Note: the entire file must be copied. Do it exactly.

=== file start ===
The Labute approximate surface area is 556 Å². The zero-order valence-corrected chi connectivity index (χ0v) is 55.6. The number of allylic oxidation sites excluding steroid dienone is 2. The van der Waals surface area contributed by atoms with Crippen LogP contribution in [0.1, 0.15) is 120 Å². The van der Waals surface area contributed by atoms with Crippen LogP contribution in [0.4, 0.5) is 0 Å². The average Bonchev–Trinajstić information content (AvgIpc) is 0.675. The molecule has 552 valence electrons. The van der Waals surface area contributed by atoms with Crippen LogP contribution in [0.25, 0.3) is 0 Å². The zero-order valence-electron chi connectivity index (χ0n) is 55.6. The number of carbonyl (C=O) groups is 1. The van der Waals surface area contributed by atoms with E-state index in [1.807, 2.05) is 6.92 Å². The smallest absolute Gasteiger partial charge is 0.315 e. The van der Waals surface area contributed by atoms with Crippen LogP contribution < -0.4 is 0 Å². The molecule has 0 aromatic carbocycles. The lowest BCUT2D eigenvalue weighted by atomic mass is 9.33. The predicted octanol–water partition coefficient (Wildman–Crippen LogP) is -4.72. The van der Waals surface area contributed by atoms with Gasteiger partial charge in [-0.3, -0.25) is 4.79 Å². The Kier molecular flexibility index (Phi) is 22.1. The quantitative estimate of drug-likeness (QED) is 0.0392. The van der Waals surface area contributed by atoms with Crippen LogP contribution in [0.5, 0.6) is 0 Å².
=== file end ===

The Labute approximate surface area is 556 Å². The zero-order valence-corrected chi connectivity index (χ0v) is 55.6. The number of allylic oxidation sites excluding steroid dienone is 2. The van der Waals surface area contributed by atoms with Crippen LogP contribution in [0.1, 0.15) is 120 Å². The van der Waals surface area contributed by atoms with Crippen LogP contribution in [0.4, 0.5) is 0 Å². The average Bonchev–Trinajstić information content (AvgIpc) is 0.675. The molecule has 552 valence electrons. The van der Waals surface area contributed by atoms with Crippen LogP contribution in [0.25, 0.3) is 0 Å². The zero-order valence-electron chi connectivity index (χ0n) is 55.6. The number of carbonyl (C=O) groups is 1. The van der Waals surface area contributed by atoms with E-state index in [1.807, 2.05) is 6.92 Å². The smallest absolute Gasteiger partial charge is 0.315 e. The van der Waals surface area contributed by atoms with Crippen LogP contribution < -0.4 is 0 Å². The molecule has 0 aromatic carbocycles. The lowest BCUT2D eigenvalue weighted by atomic mass is 9.33. The predicted octanol–water partition coefficient (Wildman–Crippen LogP) is -4.72. The van der Waals surface area contributed by atoms with Gasteiger partial charge in [-0.3, -0.25) is 4.79 Å². The Kier molecular flexibility index (Phi) is 22.1. The quantitative estimate of drug-likeness (QED) is 0.0392. The van der Waals surface area contributed by atoms with Crippen LogP contribution in [0.5, 0.6) is 0 Å².